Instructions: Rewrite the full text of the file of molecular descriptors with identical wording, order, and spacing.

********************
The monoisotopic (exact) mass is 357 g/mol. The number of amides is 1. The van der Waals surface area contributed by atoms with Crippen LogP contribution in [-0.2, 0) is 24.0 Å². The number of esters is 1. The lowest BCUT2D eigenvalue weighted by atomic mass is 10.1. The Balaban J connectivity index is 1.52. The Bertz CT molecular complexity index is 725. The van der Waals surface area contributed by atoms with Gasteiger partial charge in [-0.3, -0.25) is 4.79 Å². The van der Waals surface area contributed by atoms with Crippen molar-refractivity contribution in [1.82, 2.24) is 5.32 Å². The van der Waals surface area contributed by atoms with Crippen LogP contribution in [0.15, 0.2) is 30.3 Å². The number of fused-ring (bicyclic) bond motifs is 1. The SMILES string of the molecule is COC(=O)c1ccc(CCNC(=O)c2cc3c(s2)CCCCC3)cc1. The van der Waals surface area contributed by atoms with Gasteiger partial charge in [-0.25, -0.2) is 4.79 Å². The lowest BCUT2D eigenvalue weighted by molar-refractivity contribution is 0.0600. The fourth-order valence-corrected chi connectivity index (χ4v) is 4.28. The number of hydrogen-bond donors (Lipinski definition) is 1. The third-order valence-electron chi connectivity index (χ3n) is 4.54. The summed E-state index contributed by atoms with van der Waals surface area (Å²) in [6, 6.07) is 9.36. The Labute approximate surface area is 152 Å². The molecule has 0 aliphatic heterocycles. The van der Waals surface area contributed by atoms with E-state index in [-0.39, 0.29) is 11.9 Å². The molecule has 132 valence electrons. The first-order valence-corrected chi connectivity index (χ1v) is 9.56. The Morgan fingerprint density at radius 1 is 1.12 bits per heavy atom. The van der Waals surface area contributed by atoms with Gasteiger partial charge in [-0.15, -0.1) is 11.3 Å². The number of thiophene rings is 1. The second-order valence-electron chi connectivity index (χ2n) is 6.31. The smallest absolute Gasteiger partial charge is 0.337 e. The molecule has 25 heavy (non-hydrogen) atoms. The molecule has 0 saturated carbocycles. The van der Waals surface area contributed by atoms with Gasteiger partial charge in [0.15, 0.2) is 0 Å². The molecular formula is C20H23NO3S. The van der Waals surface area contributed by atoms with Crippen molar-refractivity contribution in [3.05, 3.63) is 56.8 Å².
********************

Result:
The monoisotopic (exact) mass is 357 g/mol. The number of amides is 1. The van der Waals surface area contributed by atoms with Crippen LogP contribution in [-0.2, 0) is 24.0 Å². The number of esters is 1. The lowest BCUT2D eigenvalue weighted by atomic mass is 10.1. The Balaban J connectivity index is 1.52. The Bertz CT molecular complexity index is 725. The van der Waals surface area contributed by atoms with Gasteiger partial charge in [-0.3, -0.25) is 4.79 Å². The van der Waals surface area contributed by atoms with Crippen molar-refractivity contribution in [1.82, 2.24) is 5.32 Å². The van der Waals surface area contributed by atoms with Crippen LogP contribution in [0.15, 0.2) is 30.3 Å². The number of fused-ring (bicyclic) bond motifs is 1. The SMILES string of the molecule is COC(=O)c1ccc(CCNC(=O)c2cc3c(s2)CCCCC3)cc1. The van der Waals surface area contributed by atoms with Gasteiger partial charge in [-0.25, -0.2) is 4.79 Å². The lowest BCUT2D eigenvalue weighted by molar-refractivity contribution is 0.0600. The fourth-order valence-corrected chi connectivity index (χ4v) is 4.28. The number of hydrogen-bond donors (Lipinski definition) is 1. The third-order valence-electron chi connectivity index (χ3n) is 4.54. The summed E-state index contributed by atoms with van der Waals surface area (Å²) in [6, 6.07) is 9.36. The Labute approximate surface area is 152 Å². The molecule has 0 aliphatic heterocycles. The van der Waals surface area contributed by atoms with E-state index in [-0.39, 0.29) is 11.9 Å². The molecule has 132 valence electrons. The first-order valence-corrected chi connectivity index (χ1v) is 9.56. The Morgan fingerprint density at radius 1 is 1.12 bits per heavy atom. The van der Waals surface area contributed by atoms with Gasteiger partial charge in [-0.15, -0.1) is 11.3 Å². The number of thiophene rings is 1. The second-order valence-electron chi connectivity index (χ2n) is 6.31. The smallest absolute Gasteiger partial charge is 0.337 e. The molecule has 25 heavy (non-hydrogen) atoms. The molecule has 0 saturated carbocycles. The van der Waals surface area contributed by atoms with Gasteiger partial charge in [0.15, 0.2) is 0 Å². The molecular formula is C20H23NO3S. The van der Waals surface area contributed by atoms with Crippen molar-refractivity contribution in [3.05, 3.63) is 56.8 Å².